NEW YORK (Reuters) - JPMorgan Chase & Co, the largest U.S. lender, said on Tuesday it was working on a plan to bring thousands of employees who have been working from home for more than five weeks back onsite in stages, according to an internal memo seen by Reuters.
JPMorgan is the first big bank to announce steps to return to normal as debate grows over reopening the U.S. economy after the novel coronavirus shuttered businesses across the country and put a record 22 million people out of work.
“Two considerations are paramount as we plan for this across the firm: We want to do it at the right time — which may differ by region, country and state — and in a manner that prioritizes your health and safety,” the bank’s Operating Committee said in the memo.
Around 180,000 of JPMorgan’s more than 200,000 employees have been working from home, with around 25% of its bank branches closed, in an effort to protect employees from the virus, bank executives said last week.
The bank said on Tuesday it does not have a firm timeline for when it will return employees to offices, but that it will follow guidance from government and health authorities and take into consideration concerns over public transportation and school reopenings.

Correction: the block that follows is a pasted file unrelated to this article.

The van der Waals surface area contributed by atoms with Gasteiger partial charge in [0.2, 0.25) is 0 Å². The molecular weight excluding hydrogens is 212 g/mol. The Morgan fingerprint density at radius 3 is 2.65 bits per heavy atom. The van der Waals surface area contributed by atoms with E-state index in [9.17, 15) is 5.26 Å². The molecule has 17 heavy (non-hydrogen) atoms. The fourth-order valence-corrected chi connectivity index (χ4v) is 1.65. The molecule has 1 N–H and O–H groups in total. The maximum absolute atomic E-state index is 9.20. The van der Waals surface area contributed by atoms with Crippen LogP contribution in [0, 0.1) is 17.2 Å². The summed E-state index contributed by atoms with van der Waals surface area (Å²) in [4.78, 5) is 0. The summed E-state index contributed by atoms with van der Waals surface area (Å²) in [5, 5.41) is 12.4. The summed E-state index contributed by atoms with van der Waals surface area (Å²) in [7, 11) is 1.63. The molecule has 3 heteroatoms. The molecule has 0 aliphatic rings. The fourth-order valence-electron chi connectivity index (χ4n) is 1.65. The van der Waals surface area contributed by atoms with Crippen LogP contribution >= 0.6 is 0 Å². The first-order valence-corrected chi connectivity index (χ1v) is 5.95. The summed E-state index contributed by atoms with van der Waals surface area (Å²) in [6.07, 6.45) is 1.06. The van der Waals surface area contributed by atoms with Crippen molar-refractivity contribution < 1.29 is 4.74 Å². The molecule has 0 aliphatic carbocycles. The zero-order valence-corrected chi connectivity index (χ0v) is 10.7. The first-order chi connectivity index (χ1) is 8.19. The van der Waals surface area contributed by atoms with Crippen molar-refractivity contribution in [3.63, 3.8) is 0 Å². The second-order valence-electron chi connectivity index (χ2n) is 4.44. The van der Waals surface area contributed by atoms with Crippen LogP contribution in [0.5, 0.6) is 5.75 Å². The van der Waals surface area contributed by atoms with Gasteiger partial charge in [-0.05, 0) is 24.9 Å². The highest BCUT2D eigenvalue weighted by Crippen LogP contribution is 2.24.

Wall Street banks sent workers home in mid-March to help stem the spread of the virus, but that has proved disruptive for some heavily regulated or technology-intensive functions, such as trading and other compliance roles.
President Donald Trump has pressed states to begin easing restrictions on non-essential businesses amid worries the economic fallout will hurt his re-election chances. Some states, though, are resisting that pressure, with New York City, home to JPMorgan’s headquarters, locked down until May 15.
Health experts have criticized the White House’s push to re-open the economy without widespread virus testing, while the World Health Organization warned on Tuesday that lifting lockdowns must be gradual or populations risk a resurgence in cases.
While JPMorgan’s memo did not specifically address testing, Chief Executive Jamie Dimon said earlier this month that companies could get employees back to work faster if the government provided them with tests, including antibody tests.
Congress agreed to provide $25 billion for more nationwide testing on Tuesday as part of a $500 billion coronavirus relief package. Many state and local politicians have complained they lacked working tests and the supplies needed to perform them.
Reporting By Elizabeth Dilts Marshall; Editing by Michelle Price, Chizu Nomiyama, Dan Grebler and Jonathan Oatis